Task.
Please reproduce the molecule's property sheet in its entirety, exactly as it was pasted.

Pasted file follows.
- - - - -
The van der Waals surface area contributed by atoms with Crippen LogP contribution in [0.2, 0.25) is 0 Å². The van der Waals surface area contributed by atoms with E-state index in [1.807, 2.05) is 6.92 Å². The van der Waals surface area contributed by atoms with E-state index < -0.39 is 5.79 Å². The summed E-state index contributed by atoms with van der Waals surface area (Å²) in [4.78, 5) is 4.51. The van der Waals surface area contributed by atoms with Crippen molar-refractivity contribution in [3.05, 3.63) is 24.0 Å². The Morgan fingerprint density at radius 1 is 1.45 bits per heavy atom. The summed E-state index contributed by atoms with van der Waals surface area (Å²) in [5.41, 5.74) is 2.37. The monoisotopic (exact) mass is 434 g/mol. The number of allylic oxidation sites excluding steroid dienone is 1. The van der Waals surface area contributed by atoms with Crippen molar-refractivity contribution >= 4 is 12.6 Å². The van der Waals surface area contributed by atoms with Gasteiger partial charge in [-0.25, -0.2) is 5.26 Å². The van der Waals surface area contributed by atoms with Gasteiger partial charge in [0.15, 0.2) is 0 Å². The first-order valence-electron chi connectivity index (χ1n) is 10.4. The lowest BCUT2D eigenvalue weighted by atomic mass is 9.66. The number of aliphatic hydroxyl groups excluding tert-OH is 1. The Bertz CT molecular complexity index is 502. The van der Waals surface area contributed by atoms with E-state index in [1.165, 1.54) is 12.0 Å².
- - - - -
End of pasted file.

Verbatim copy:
The van der Waals surface area contributed by atoms with Crippen LogP contribution in [0.2, 0.25) is 0 Å². The van der Waals surface area contributed by atoms with E-state index in [1.807, 2.05) is 6.92 Å². The van der Waals surface area contributed by atoms with E-state index < -0.39 is 5.79 Å². The summed E-state index contributed by atoms with van der Waals surface area (Å²) in [4.78, 5) is 4.51. The van der Waals surface area contributed by atoms with Crippen molar-refractivity contribution in [3.05, 3.63) is 24.0 Å². The Morgan fingerprint density at radius 1 is 1.45 bits per heavy atom. The summed E-state index contributed by atoms with van der Waals surface area (Å²) in [5.41, 5.74) is 2.37. The monoisotopic (exact) mass is 434 g/mol. The number of allylic oxidation sites excluding steroid dienone is 1. The van der Waals surface area contributed by atoms with Crippen molar-refractivity contribution >= 4 is 12.6 Å². The van der Waals surface area contributed by atoms with Gasteiger partial charge in [-0.25, -0.2) is 5.26 Å². The van der Waals surface area contributed by atoms with Gasteiger partial charge in [0.15, 0.2) is 0 Å². The first-order valence-electron chi connectivity index (χ1n) is 10.4. The lowest BCUT2D eigenvalue weighted by atomic mass is 9.66. The number of aliphatic hydroxyl groups excluding tert-OH is 1. The Bertz CT molecular complexity index is 502. The van der Waals surface area contributed by atoms with E-state index in [1.165, 1.54) is 12.0 Å².